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Why an Indian sitting in America can still worry about the country

Posted by Yashika Totlani Khanna on 8:16 PM

After several discussions with friends about Indian General Elections 2014 and the rise of the ‘chosen one’, I obviously realized that people had their own strong views about governance. For the people who supported our next PM (which was a majority), I heard several arguments about why he was the man for the moment. While I gave a patient ear to all that they had to say, I wasn’t particularly convinced about a lot of other things that were being said. Being a journalist, I stuck to my stand of objectivity. But to my utter surprise (and not a pleasant one), some close friends came out and said that I shouldn’t be concerned about India while I enjoy my ‘comfortable’ stay in the US. This post is for those people who lost the debate the minute they brought up this argument.

I am an Indian citizen with an Indian passport. Till I renounce my citizenship and take an oath to be a US citizen (or any other citizen for that matter), no individual has any business telling me that I shouldn’t have opinions about India. Whether I live in the United States or Timbuktu, I will always have a stake in what’s going on in my country because it will always affect me directly. Whenever I decide to return to my country, and ‘my’ is the keyword here, I will have to face the political going-ons that would affect my life on a daily basis. Even if I live elsewhere, I have a sense of ownership over India. My family lives there. My life exists there. My bearings lie there. And I shall have as many opinions as I had back when I lived there about politics, leaders, elections… and whatever else happens under the big blue sky in India. Don’t tell me that it’s not my business. I give credence to your arguments for as long as you give me rational ones. The minute you say I can’t have opinions because I live abroad, you have crossed the line and stepped into my personal space. And you can then expect barbed attacks back about your pettiness.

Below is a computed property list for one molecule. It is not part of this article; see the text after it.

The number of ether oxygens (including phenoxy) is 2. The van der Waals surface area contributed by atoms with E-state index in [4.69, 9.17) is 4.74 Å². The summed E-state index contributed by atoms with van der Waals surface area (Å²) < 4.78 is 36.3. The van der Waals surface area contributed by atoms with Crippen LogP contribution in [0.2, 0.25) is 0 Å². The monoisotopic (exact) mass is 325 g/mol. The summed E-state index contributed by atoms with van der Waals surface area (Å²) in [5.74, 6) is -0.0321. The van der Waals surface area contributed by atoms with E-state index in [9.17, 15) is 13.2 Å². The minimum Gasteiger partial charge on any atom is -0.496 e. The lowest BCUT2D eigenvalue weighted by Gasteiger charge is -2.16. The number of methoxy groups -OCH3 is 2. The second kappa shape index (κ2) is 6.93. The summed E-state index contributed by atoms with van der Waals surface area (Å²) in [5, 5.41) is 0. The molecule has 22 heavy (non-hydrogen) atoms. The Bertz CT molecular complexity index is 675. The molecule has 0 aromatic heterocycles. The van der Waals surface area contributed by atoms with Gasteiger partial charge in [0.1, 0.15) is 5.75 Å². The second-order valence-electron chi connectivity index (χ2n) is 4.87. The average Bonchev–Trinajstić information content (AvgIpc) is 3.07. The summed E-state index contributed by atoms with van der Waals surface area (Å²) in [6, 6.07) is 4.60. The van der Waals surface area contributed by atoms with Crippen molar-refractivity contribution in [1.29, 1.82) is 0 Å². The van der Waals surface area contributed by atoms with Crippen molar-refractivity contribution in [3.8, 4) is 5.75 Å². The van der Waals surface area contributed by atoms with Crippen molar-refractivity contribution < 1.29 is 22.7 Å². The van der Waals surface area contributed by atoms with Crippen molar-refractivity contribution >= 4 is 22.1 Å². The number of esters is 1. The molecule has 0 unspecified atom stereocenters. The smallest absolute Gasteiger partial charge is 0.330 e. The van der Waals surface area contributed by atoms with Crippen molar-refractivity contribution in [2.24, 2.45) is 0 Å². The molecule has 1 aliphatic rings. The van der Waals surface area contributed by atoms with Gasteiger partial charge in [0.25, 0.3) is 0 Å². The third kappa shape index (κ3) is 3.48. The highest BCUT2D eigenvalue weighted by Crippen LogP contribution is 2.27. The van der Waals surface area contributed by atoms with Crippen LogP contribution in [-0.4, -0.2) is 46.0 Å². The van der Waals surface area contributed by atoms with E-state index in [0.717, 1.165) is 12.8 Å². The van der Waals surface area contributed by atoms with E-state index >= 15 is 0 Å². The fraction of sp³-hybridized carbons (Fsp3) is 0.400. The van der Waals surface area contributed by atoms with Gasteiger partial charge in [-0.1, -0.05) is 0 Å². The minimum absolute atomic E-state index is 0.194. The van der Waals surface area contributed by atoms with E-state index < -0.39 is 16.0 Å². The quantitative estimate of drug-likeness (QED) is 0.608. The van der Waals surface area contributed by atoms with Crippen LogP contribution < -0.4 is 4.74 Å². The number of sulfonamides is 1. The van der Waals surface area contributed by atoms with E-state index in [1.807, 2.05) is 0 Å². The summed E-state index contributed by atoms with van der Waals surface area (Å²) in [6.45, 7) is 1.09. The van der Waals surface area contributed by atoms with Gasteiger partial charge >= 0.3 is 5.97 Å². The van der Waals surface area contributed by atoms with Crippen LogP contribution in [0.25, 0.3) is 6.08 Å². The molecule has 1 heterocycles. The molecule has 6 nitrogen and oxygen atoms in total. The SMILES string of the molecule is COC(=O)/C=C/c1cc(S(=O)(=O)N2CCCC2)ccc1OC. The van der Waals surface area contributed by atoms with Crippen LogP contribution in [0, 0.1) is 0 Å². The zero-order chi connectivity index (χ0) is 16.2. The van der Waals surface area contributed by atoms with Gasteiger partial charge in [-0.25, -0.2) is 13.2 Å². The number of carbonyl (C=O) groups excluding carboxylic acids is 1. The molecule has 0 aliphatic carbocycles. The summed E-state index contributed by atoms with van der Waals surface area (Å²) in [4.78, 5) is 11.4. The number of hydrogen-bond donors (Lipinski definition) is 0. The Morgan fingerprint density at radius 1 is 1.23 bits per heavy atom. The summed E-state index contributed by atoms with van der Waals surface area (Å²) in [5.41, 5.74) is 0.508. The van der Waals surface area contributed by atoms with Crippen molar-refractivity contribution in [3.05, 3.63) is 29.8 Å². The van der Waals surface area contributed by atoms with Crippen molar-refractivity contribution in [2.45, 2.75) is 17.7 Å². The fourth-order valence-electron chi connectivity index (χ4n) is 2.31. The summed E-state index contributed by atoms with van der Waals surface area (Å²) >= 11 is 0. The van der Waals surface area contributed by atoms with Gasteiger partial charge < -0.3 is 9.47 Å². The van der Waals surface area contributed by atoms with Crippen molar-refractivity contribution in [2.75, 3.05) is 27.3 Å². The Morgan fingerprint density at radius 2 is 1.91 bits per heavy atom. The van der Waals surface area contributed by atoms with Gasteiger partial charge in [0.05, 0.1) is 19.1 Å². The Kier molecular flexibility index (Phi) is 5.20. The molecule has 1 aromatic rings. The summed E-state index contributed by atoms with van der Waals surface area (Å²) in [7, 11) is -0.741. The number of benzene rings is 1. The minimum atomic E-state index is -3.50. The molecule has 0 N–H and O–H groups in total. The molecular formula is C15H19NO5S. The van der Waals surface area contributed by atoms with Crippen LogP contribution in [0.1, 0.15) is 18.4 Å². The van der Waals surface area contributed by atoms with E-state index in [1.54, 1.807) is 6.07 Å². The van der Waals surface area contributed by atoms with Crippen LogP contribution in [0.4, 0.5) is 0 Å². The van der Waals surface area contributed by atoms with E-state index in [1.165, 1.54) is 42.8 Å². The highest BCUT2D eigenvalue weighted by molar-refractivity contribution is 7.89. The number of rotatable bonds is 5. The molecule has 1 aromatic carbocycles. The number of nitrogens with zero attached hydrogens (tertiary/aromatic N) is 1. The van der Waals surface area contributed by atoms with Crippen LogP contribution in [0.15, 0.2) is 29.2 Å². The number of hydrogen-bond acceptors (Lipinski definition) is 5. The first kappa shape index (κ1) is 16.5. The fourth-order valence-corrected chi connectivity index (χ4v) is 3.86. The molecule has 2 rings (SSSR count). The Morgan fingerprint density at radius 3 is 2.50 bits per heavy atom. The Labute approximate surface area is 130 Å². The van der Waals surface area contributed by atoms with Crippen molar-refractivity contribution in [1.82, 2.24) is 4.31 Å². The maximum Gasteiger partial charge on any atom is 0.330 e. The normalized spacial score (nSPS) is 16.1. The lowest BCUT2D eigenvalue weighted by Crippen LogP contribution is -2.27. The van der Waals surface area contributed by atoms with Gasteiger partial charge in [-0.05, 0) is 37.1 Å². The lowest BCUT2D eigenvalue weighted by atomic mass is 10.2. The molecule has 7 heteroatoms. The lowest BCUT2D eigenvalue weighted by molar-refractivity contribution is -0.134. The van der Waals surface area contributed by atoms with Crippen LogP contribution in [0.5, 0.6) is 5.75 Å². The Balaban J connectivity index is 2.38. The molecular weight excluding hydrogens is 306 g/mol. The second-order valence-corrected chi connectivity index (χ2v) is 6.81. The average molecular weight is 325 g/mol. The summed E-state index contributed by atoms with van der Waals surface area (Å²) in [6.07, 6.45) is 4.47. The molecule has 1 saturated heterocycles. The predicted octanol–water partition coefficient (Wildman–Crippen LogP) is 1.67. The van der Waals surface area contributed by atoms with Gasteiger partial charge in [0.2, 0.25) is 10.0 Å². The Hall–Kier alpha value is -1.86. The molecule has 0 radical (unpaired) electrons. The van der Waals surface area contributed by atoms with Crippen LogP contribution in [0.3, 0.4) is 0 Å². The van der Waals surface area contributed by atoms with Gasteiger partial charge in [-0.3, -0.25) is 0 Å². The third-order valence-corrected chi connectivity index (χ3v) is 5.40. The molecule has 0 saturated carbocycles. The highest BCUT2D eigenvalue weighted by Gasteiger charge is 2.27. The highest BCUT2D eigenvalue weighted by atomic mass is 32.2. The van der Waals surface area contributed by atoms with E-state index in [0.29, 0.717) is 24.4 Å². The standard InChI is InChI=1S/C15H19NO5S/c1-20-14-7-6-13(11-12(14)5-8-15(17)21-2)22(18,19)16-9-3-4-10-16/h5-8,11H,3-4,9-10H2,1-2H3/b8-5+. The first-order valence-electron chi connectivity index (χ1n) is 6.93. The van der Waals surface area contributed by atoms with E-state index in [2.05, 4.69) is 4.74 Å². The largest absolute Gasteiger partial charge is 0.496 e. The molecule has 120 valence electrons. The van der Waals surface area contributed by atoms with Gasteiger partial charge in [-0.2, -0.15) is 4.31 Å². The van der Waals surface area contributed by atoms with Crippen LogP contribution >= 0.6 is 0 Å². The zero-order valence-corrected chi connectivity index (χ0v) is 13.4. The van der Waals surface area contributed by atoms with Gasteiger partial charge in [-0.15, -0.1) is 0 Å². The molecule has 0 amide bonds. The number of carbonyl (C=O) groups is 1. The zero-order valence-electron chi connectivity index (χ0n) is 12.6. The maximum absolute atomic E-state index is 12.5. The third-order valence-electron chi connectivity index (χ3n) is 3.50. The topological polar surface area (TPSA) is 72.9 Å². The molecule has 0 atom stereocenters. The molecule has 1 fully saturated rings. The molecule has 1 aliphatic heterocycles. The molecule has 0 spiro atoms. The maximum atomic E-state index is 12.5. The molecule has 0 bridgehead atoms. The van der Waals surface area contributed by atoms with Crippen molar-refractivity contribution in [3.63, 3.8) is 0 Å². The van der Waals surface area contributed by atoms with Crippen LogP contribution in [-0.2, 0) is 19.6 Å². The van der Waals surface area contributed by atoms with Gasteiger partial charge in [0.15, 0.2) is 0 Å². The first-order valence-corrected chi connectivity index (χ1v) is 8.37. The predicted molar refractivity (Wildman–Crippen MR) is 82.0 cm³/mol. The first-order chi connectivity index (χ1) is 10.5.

I also worry about Indian politics because I am a journalist and that is my sphere of work. After spending years bringing election results and political doings to you on your television screens, I have developed a big appetite for governmental opinions. An even bigger appetite for showing the correct place to people who sound brainwashed by one political party and forget all objectivity and thrust their views down your throat – was an obvious aftereffect. You are the people who bring the country down. Your blind faith voted the UPA 2 to power five years ago. When you now scream allegiance to the BJP, I see you as a loser who knows nothing better than backing the winning horse. You have no sense of direction and no barometer to check the feasibility of your politician. You pick up one issue (economic growth this time) and chose to turn a blind-eye to everything else (including a politician’s past). You close your eyes to reason and give all types of arguments to glorify your point of view and vilify anything else that stands in your way. You try to look sorted, but you are not. Hence you raise your voice and find solace in being rude. You try to look selfless (‘my candidate will work to improve my country’s economy’) when actually you are very selfish (do right to equality and expression not matter in your books?). And when you run out of all your little arguments, you start attacking people’s personal space.